Grace Potter: The Lion That Roared

Grace Potter: The Lion That Roared
Photo by Williams + Hirakawa

In this week's print edition of the Houston Press, Rocks Off talked to singer Grace Potter about her spot opening this summer's "Brothers of the Sun" tour co-starring country superstars Kenny Chesney and Tim McGraw, and the hit duet with Chesney that got her there, "You and Tequila." But there's so much more we talked about.

Potter and her band the Nocturnals' fourth and latest album, The Lion The Beast The Beat (Hollywood), is as good a place to start as any. It's not exactly what would have happened if Blondie and the Black Keys had a baby, but it's something like that.

Potter and the Nocturnals co-wrote three songs with the Keys' Dan Auerbach, and some of the more disco-fied numbers ("Never Go Back," one of Auerbach's; "Keepsake") set her up as a latter-day dance-rock diva a la Debbie Harry, except with the same power-soul vocals as previous efforts like 2010's Grace Potter & the Nocturnals. After our interrogation about the tour and "You and Tequila," she was only too happy to talk about her own album.

Rocks Off: I enjoyed your own album. It is a bit different from what I would imagine the crowd at these shows is used to. How is your set going over on this tour?

Grace Potter: The Lion That Roared

Grace Potter: It's a combination of reactions from the crowd. Because there's so many people in the crowd, we've got people who absolutely love it, and we've got people who are absolutely horrified by us. And we've got everybody in between.

A lot of people just listen and chill out, and we don't get the crazy fist-pumping from everybody. There's a lot of people that are just listening, standing, observing, absorbing the whole experience.

And then later, they'll tweet at me, and later they'll download the record and send me these beautiful messages along saying, "Oh my God, I'm so glad I discovered you. You've got a new fan in me. You earned a new fan today." A lot of that's happened.

Visually and when you're onstage giving it all out there, it's hard to tell how people are receiving you. Honestly, the most important thing is to just not care. If I did let it get to me, I would be in the wrong business; let's put it that way.

RO: The entire record reminded me of almost like a Blondie album. Would that be incorrect?

GP: Oh, wow. Thank you! I had a lot of influences in making this record, and it was probably harder than any other project I've ever had because I did have more influences. As I'm growing up and getting older and the band is evolving and we're all kind of figuring out what kind of music we love making, it does change, and our influences expand to a pretty broad spectrum.

I'm glad that you picked up on that, because I reach pretty far out there when I'm writing. I'm listening to everything from Vivaldi to Iggy Pop, and just trying to find those melodic elements that really stir it up on the inside.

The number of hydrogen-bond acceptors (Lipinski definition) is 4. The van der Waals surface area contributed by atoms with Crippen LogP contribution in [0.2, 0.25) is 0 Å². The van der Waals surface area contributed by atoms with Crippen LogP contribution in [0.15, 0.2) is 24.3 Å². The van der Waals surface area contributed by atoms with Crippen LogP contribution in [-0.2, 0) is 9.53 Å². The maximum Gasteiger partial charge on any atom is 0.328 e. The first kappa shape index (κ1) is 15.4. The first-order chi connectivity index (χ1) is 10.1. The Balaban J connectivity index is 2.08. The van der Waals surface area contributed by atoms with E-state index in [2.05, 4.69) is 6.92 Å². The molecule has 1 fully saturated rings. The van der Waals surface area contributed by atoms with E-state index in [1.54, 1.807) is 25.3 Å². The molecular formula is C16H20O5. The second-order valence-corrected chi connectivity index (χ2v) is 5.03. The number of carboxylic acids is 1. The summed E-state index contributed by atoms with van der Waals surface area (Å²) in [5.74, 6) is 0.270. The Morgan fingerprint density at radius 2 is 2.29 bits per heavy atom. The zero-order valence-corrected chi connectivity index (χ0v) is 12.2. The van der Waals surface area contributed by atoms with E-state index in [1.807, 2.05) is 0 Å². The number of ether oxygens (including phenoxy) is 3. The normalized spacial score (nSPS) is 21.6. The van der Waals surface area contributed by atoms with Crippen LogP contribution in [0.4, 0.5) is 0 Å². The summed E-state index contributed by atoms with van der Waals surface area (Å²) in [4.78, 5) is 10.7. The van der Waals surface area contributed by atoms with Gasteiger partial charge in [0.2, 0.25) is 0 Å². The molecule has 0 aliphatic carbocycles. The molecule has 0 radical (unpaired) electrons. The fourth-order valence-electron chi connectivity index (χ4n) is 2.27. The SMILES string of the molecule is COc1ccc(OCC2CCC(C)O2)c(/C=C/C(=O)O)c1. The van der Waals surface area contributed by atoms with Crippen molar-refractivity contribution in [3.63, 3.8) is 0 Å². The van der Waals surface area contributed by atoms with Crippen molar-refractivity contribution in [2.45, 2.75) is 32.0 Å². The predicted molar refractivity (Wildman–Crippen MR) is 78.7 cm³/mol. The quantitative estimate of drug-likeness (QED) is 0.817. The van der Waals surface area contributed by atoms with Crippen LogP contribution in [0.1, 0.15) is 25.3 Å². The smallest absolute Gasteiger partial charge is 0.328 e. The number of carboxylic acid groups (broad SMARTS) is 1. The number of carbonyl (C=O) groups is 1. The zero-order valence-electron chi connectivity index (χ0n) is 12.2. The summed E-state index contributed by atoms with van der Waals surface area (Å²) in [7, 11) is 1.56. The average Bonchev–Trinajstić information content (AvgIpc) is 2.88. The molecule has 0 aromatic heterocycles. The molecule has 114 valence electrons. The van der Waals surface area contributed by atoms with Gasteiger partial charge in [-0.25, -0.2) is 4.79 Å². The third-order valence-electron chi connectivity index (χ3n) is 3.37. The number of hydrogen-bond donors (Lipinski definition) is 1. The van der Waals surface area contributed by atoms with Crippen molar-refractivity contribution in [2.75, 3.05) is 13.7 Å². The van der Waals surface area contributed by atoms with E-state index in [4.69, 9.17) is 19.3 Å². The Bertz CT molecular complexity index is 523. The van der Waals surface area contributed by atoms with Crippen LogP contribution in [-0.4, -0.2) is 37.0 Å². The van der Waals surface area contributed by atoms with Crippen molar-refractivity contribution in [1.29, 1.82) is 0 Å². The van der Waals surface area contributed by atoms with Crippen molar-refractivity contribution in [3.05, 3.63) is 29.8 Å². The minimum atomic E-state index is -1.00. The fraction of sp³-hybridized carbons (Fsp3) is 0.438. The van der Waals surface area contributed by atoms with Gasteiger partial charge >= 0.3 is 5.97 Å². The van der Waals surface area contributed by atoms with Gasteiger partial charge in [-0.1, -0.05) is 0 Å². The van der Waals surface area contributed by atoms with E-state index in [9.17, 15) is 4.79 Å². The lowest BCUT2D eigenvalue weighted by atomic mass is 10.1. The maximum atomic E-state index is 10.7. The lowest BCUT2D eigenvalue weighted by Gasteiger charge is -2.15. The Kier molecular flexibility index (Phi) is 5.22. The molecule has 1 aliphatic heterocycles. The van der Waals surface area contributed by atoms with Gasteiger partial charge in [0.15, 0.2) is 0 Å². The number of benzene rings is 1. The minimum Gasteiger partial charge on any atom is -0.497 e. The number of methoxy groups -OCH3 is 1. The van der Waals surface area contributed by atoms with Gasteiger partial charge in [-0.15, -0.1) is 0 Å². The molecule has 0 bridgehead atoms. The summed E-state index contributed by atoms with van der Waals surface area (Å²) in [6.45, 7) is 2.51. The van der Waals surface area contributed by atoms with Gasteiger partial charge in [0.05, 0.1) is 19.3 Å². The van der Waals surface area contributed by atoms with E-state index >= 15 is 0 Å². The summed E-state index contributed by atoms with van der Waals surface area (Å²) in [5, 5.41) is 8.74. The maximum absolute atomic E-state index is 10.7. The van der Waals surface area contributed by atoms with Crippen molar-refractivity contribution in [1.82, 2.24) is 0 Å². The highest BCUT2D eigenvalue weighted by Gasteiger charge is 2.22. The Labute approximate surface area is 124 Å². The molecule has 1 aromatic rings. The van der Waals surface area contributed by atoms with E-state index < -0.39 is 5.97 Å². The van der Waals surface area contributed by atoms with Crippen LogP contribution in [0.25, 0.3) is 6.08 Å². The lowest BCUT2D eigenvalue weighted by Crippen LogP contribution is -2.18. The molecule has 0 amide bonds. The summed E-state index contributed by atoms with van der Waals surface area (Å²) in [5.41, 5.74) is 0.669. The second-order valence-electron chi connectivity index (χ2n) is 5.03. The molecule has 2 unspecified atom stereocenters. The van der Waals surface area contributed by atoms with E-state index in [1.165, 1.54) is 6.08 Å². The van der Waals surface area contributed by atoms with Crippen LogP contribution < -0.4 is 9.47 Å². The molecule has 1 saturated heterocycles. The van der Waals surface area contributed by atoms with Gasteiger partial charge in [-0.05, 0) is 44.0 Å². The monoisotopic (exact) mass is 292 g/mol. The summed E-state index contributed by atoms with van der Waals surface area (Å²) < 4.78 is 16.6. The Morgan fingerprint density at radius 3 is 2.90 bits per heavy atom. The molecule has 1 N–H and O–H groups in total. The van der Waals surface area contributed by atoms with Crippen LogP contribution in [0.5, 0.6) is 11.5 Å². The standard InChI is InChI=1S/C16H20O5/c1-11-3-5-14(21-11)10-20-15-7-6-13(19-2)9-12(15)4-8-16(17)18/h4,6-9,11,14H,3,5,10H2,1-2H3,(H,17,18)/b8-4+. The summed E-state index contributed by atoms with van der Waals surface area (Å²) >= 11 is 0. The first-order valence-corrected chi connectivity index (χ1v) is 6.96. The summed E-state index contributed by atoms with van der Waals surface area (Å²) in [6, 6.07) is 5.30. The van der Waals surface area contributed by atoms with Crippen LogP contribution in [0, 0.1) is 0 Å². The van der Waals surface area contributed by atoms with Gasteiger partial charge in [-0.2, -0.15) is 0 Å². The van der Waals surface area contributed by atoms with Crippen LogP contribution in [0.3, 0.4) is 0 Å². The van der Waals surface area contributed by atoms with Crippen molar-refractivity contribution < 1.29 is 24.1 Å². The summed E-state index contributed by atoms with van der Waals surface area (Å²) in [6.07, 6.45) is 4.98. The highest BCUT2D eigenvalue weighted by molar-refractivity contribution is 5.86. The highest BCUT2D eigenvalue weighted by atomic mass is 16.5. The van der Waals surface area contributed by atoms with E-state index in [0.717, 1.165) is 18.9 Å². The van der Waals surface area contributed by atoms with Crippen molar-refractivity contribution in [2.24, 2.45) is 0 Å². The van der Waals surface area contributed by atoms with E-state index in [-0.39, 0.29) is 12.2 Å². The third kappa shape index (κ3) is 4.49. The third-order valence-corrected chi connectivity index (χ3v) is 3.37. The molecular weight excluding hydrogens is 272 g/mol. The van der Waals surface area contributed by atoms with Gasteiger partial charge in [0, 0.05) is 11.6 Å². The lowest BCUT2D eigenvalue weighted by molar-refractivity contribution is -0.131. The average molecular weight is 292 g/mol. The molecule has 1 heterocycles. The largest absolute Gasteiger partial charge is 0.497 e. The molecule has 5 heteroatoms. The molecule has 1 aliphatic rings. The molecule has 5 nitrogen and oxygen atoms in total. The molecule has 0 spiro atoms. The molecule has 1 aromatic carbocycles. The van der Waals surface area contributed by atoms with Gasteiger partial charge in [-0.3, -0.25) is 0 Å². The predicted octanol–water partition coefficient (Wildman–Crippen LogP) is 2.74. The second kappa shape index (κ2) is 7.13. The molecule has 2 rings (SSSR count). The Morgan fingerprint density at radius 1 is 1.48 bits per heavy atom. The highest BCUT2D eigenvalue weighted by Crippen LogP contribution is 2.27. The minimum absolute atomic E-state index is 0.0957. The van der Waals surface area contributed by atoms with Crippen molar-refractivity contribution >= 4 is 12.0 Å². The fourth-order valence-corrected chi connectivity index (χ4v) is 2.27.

There's almost like an operatic process in writing an album like this, where each of the songs is somehow interconnected with the others thematically, melodically, sonically while also marching over some pretty broad terrain.


Yes, the Nocturnals are a real band.
Yes, the Nocturnals are a real band.
Photo by Lauren Dukoff

RO: You do have such a powerful voice. Have you ever had any formal vocal training?

GP: No... (chuckles), much to the chagrin of my parents and many people who see me sing. The only thing I have formally learned how to do is warm up my voice, and I've gone to professionals about vocal maintenance.

But it's doctors -- I don't want to have the same thing happen that happened to Adele or all these amazing singers who really destroyed their voice because they don't realize that they're doing harm to their voice.

I went and saw a doctor in Nashville that's one of the most popular places to go for ear, nose and throat, he sort of assessed my singing style and checked out my whole process of how I sing and what I do with my voice every day, and gave me some very good pointers about warming up and keeping my voice in good shape. Hopefully I'll be able to maintain.

Grace Potter: The Lion That Roared
Photo by Williams + Hirakawa

Honestly, it's the daunting schedule that can kill the voice of a singer more than it is the moment when you're onstage. That's just a tiny piece of the puzzle. The rest of it is what usually causes vocal damage -- the talking over loud music, a kazillion meet-and-greets every day and all that. So we're trying to balance it so I don't ruin my voice.

RO: Have you had to adjust the way that you sing to sing in these giant enormodomes right now?

GP: No, in fact I'm singing quieter because of it. I've got in-ear monitors, which is a technical term for basically earbuds or headphones for the stage, so that I can run around and hear what I'm doing.

They've actually made me internalize my voice a little bit, protect my voice better from damage. So it's been great.

Grace Potter & the Nocturnals perform with Kenny Chesney, Tim McGraw and Jake Owen on the "Brothers of the Sun" tour Saturday at Reliant Stadium, 1 Reliant Park. Show starts at 4:30 p.m.

p.s. Don't forget our $50 ticket deal!

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